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We know what’s on your mind. While vaccine protection from COVID-19 has become widely accessible and sensible, many New Yorkers are still hesitant to get vaccinated.  With indoor venues now requiring proof of vaccinations, what does all this mean for you if you are not vaccinated? In our monthly catch-up, Legal Counsel Elias Fillas of Sacco and Fillas LLP, GMA addresses your concerns.


GMA: NYC has become the first state to ban unvaccinated people from indoor dining, gyms, and entertainment venues. Is this legal?

EF: Currently, yes, unless and until the ban is challenged in the courts and the courts rule that the ban is illegal or unconstitutional.


GMA:  How does it affect the fourteenth amendment and its Due Process clause when it comes to our civil rights? 

EF: The very basic definition of “civil rights” is the guarantee of equal protection under the law regardless of race, religion, or other personal characteristics. There is no federal or state law which requires or mandates that an individual be vaccinated. Thus, there is no deprivation of “life, liberty or property” under the 14th Amendment. Are unvaccinated people being denied equal protection? No. Any ban prohibiting unvaccinated people from indoor dining, gyms, and entertainment venue is not based on race, religion or personal characteristics.


GMA:  Can a mandatory vaccination law on the state level lead to a requirement on the federal level?

EF: While federal law generally trumps state law, federal equal employment opportunity laws do not prohibit employers from requiring vaccines and this varies from state to state.

Specifically, the U.S. Equal Employment Opportunity laws do not prevent an employer from requiring all employees physically entering the workplace to be vaccinated for COVID-19; however, in some circumstances, Title VII and the ADA require an employer to provide reasonable accommodations for employees who, because of a disability (covered by ADA), pregnancy or a religious belief, practice, or observance, do not get vaccinated for COVID-19, unless providing an accommodation would pose an undue hardship on the operation of the employer’s business. For example, a reasonable accommodation may include requiring an unvaccinated employee (i) to wear a face covering while at work, (ii) maintain social distance from coworkers or non-employees, (iii) to work a modified shift, (iv) to get periodic tests for COVID-19, or (v) be given the opportunity to telework.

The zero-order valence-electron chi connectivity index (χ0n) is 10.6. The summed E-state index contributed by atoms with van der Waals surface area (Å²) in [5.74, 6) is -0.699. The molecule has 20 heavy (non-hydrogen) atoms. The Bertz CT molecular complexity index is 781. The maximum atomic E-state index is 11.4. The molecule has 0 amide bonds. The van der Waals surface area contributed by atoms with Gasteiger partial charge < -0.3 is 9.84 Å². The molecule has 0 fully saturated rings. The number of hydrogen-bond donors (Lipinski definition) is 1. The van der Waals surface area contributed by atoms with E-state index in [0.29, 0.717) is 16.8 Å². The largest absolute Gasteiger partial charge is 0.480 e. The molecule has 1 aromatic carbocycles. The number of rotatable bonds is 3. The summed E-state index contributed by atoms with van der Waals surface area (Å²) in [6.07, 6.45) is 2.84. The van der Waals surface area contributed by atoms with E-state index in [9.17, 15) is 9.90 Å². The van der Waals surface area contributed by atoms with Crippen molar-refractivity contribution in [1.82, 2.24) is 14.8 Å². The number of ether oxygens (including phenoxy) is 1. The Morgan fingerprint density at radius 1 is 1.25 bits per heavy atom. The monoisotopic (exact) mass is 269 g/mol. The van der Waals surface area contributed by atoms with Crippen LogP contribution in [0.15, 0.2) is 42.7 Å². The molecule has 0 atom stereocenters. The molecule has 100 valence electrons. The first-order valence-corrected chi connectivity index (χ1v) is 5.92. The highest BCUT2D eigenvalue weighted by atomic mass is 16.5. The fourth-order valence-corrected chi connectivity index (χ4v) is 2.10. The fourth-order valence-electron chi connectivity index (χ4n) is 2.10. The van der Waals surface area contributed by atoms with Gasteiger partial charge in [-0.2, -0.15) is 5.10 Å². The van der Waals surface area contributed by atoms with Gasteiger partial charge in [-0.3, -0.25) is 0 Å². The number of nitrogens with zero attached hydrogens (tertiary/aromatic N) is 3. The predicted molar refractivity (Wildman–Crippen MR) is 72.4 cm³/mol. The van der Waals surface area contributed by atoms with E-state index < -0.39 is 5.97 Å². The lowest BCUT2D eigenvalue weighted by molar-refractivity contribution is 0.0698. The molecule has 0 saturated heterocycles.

GMA: To what extent does an employer or university have the right to expel an employee or student for not being vaccinated?

EF: If the employer has a reasonable belief that the unvaccinated employee will pose a “direct threat” to the health or safety of other employees in the workplace, the employer may terminate the employee. Also, similar reasoning applies to schools, as schools may require vaccination as a condition to enrollment.


GMA:  Is our legal system fully prepared to address any consequences to freedom of bodily choice and other civil rights that could potentially become violated through this mandate?

EF: Yes, as our legal system has been addressing issues of similar nature for over a hundred years. For example, in 1905, the Supreme Court, in Jacobson v. Massachusetts, ruled that states are permitted to require people to be vaccinated against smallpox; this decision paved the way for schools to require proof of vaccinations from students. Also, with the reach of social media and coverage, we now see how widespread movements are with respect to issues such as civil rights and gender diversity.


GMA:  Given a lot of the controversy and inconsistencies surrounding the virus and the vaccine’s effectiveness, especially now with the new delta variant, is it justifiable to legally mandate entry into indoor venues, and other venues as decided by the state, for a virus that’s still mutating and a vaccine that is still not 100% FDA fully approved or proven in long-term effectiveness?

EF: It’s an opinion-based response, but the actions are justified to ensure public safety.

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